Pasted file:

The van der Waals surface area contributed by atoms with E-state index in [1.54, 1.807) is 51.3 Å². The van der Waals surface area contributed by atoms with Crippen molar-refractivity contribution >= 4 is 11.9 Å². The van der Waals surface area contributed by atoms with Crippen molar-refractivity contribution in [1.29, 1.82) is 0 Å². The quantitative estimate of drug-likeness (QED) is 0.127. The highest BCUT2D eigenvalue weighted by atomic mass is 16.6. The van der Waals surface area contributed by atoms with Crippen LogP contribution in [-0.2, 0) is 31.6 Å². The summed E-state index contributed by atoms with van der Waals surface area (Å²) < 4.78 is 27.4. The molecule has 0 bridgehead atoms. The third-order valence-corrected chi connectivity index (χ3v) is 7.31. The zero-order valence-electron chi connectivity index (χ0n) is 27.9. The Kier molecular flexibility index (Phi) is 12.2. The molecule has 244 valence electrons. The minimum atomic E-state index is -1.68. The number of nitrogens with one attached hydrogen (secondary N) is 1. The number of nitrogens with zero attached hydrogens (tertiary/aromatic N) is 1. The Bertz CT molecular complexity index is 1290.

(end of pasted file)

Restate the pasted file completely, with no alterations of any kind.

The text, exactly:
The van der Waals surface area contributed by atoms with E-state index in [1.54, 1.807) is 51.3 Å². The van der Waals surface area contributed by atoms with Crippen molar-refractivity contribution >= 4 is 11.9 Å². The van der Waals surface area contributed by atoms with Crippen molar-refractivity contribution in [1.29, 1.82) is 0 Å². The quantitative estimate of drug-likeness (QED) is 0.127. The highest BCUT2D eigenvalue weighted by atomic mass is 16.6. The van der Waals surface area contributed by atoms with Crippen LogP contribution in [-0.2, 0) is 31.6 Å². The summed E-state index contributed by atoms with van der Waals surface area (Å²) < 4.78 is 27.4. The molecule has 0 bridgehead atoms. The third-order valence-corrected chi connectivity index (χ3v) is 7.31. The zero-order valence-electron chi connectivity index (χ0n) is 27.9. The Kier molecular flexibility index (Phi) is 12.2. The molecule has 244 valence electrons. The minimum atomic E-state index is -1.68. The number of nitrogens with one attached hydrogen (secondary N) is 1. The number of nitrogens with zero attached hydrogens (tertiary/aromatic N) is 1. The Bertz CT molecular complexity index is 1290.